Original trailer (no subtitles)

Angry Son (世界は僕らに気づかない, Kasho Iizuka, 2022)

A resentful young man struggles to orient himself amid constant xenophobia and social prejudice in Kasho Iizuka’s sympathetic coming-of-drama Angry Son (世界は僕らに気づかない, Sekai wa Bokura ni Kizukanai). At a difficult age, he flails around lashing out at all around him without fully comprehending the consequences of his actions, but eventually comes to understand a little more about his mother’s past, his place in Japan, his relationships with his extended family, and his possibilities for the future while searching for the father he has never really known save for a name on his maintenance payments. 

Jun’s (Kazuki Horike) main source of resentment is towards his mother, Reina (GOW), a Filipina bar hostess by whom he feels emotionally neglected while unfairly blaming her for the discrimination he faces for being mixed ethnicity. The pair live incredibly modestly as Reina sends all her money back to her family in the Philippines even telling Jun to use his child support payments to get the electric turned back on if it bothers him that much, leaving Jun feeling as if he isn’t really included her definition of “family” or that perhaps she resents him as a burden that causes her to hold back even more of her pay. That’s one reason that he becomes so irate on coming home one day and unexpectedly finding an unfamiliar man in his pants in their living room only to be told he’s his mum’s new boyfriend, Mr. Morishita, who will be moving in the week after next because they’re getting married. Granted, this is not an ideal way to find out about such a drastic change in his living circumstances but Jun just can’t accept it, fearing firstly that Reina is after his money only to discover to his further bemusement that Morishita is also unemployed.  

News of his mother’s impending wedding has Jun feeling even more pushed out than before, especially when Reina confirms that if he’s forcing her to choose she’s going to choose Morishita and he’ll have to fend for himself. Meanwhile, his high school boyfriend Yosuke is already talking up the possibilities of marriage seeing as their prefecture has recently brought in a same sex partnership scheme. Though Yosuke excitedly talks it over with his supportive parents, Jun is noticeably sullen replying honestly that he really isn’t sure if it’s a such a good idea mostly because he doesn’t want Yosuke to get “dragged” into his ever increasing financial responsibilities to his extended Filipino family. Like many of the other kids, Jun has left his careers survey blank and it’s his refusal to think seriously about his future that eventually disrupts his relationship with Yosuke.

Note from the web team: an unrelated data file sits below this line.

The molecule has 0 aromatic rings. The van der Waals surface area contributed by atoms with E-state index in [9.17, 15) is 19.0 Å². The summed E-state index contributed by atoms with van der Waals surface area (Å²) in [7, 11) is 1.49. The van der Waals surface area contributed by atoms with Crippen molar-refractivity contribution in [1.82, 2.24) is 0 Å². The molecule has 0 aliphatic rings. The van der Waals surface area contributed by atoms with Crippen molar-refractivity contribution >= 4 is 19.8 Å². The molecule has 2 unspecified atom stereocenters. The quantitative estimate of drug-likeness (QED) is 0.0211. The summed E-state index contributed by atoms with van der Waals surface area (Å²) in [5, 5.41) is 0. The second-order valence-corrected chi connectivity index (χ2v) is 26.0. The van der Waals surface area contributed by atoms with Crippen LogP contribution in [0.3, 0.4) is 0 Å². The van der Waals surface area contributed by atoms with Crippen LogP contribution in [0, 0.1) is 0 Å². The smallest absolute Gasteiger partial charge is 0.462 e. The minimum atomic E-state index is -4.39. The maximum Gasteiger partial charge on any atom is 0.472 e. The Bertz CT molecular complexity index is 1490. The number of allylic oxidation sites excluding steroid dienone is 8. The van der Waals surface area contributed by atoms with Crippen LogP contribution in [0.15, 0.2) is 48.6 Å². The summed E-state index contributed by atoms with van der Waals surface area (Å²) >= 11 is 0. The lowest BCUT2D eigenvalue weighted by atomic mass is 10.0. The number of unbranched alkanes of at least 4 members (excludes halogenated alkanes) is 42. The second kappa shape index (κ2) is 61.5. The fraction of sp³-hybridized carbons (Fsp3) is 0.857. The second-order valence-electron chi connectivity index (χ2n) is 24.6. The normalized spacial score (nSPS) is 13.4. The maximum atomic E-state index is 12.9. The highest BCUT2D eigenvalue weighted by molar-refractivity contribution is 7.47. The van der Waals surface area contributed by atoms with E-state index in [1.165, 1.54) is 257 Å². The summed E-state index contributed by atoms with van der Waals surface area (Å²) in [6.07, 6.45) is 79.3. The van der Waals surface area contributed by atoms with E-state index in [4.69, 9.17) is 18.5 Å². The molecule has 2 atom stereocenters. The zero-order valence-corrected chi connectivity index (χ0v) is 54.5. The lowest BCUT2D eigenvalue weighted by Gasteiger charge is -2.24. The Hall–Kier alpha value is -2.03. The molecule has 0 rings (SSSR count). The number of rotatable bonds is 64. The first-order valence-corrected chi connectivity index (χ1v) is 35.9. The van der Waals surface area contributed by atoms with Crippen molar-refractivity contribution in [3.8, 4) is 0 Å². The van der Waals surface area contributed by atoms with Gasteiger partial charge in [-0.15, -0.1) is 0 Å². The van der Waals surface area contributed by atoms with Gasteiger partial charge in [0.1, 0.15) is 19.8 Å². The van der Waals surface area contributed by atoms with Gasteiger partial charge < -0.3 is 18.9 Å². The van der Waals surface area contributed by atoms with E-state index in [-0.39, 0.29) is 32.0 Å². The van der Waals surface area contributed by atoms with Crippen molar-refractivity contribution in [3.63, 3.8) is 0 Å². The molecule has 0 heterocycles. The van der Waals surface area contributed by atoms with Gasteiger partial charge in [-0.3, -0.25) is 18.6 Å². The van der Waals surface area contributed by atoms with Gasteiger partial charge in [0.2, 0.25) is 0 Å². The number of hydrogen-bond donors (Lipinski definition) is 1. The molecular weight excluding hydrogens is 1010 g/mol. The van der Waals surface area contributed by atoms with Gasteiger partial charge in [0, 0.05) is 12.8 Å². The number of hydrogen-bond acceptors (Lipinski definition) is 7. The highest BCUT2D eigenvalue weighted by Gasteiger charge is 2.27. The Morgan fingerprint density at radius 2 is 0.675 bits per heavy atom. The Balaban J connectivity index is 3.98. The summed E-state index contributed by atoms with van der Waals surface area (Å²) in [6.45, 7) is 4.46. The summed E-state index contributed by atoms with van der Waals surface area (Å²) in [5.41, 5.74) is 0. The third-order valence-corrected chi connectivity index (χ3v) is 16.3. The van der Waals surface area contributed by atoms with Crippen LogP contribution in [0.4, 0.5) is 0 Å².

In response to all of these crises, he decides to try tracking down his birth father whom he has never met a quest which takes him through a series of Filipino hostess bars across their largely rural area and eventually to a man, Watanabe, who was once married to “Loopy Lisa” as she was then but is not actually his dad. Even so, Watanabe begins to open his eyes and change his perspective on his mother’s occupation for which he had previously looked down her beginning to understand the sacrifices she is making not only for her family back home but for him too and that while her love may be difficult for him to understand it is not absent. Meanwhile, she too faces prejudice and discrimination on more than one level, a co-worker at a part-time job at a bowling alley she took while laid off from a bar struggling in the post-corona economy expressing openly racist sentiment even in front of their boss, and from the local council when she tries to apply for rent relief which she is denied on the grounds that those working in the “adult entertainment” industry are not eligible for benefits. 

Reina gives as good as she gets and refuses to let discrimination slide, but Jun finds it all quite embarrassing and is carrying a degree of internalised shame which later leads her challenge him on his fragile sense of identity that he too looks down on her as an inherently dishonest foreigner just like any other prejudiced Japanese person no different from her unpleasant colleague or the kids at school who’d bullied him for being half-Filipino, gay, and the son of a bar hostess. Confronted with his own bad behaviour and gaining a new perspective thanks both to Mr Watanabe and Morishita whom he realises is sensitive, kind, and genuinely cares for his mother he begins to envisage a future for himself only to have his horizons broadened once again when Yosuke introduces him to a young woman at the school, Mina, who is asexual but wants to raise a family and is looking for another kind of partnership that hints at a new evolution of the family unit.